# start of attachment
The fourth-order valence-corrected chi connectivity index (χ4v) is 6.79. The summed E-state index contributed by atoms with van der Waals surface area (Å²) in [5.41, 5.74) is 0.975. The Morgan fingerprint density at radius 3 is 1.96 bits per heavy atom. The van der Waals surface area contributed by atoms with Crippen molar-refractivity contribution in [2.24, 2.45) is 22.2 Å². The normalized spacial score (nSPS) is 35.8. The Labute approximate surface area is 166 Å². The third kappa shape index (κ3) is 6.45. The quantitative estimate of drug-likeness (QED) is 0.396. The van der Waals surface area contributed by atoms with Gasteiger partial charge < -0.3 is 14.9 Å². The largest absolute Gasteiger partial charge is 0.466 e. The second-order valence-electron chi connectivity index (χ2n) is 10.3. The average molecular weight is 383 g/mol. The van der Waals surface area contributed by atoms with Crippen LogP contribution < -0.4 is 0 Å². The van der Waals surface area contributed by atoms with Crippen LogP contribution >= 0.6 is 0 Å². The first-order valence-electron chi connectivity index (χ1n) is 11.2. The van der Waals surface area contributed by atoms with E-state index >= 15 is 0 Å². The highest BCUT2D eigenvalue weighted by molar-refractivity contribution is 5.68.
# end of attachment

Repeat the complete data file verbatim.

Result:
The fourth-order valence-corrected chi connectivity index (χ4v) is 6.79. The summed E-state index contributed by atoms with van der Waals surface area (Å²) in [5.41, 5.74) is 0.975. The Morgan fingerprint density at radius 3 is 1.96 bits per heavy atom. The van der Waals surface area contributed by atoms with Crippen molar-refractivity contribution in [2.24, 2.45) is 22.2 Å². The normalized spacial score (nSPS) is 35.8. The Labute approximate surface area is 166 Å². The third kappa shape index (κ3) is 6.45. The quantitative estimate of drug-likeness (QED) is 0.396. The van der Waals surface area contributed by atoms with Gasteiger partial charge < -0.3 is 14.9 Å². The largest absolute Gasteiger partial charge is 0.466 e. The second-order valence-electron chi connectivity index (χ2n) is 10.3. The average molecular weight is 383 g/mol. The van der Waals surface area contributed by atoms with Crippen LogP contribution < -0.4 is 0 Å². The van der Waals surface area contributed by atoms with Crippen LogP contribution >= 0.6 is 0 Å². The first-order valence-electron chi connectivity index (χ1n) is 11.2. The van der Waals surface area contributed by atoms with E-state index >= 15 is 0 Å². The highest BCUT2D eigenvalue weighted by molar-refractivity contribution is 5.68.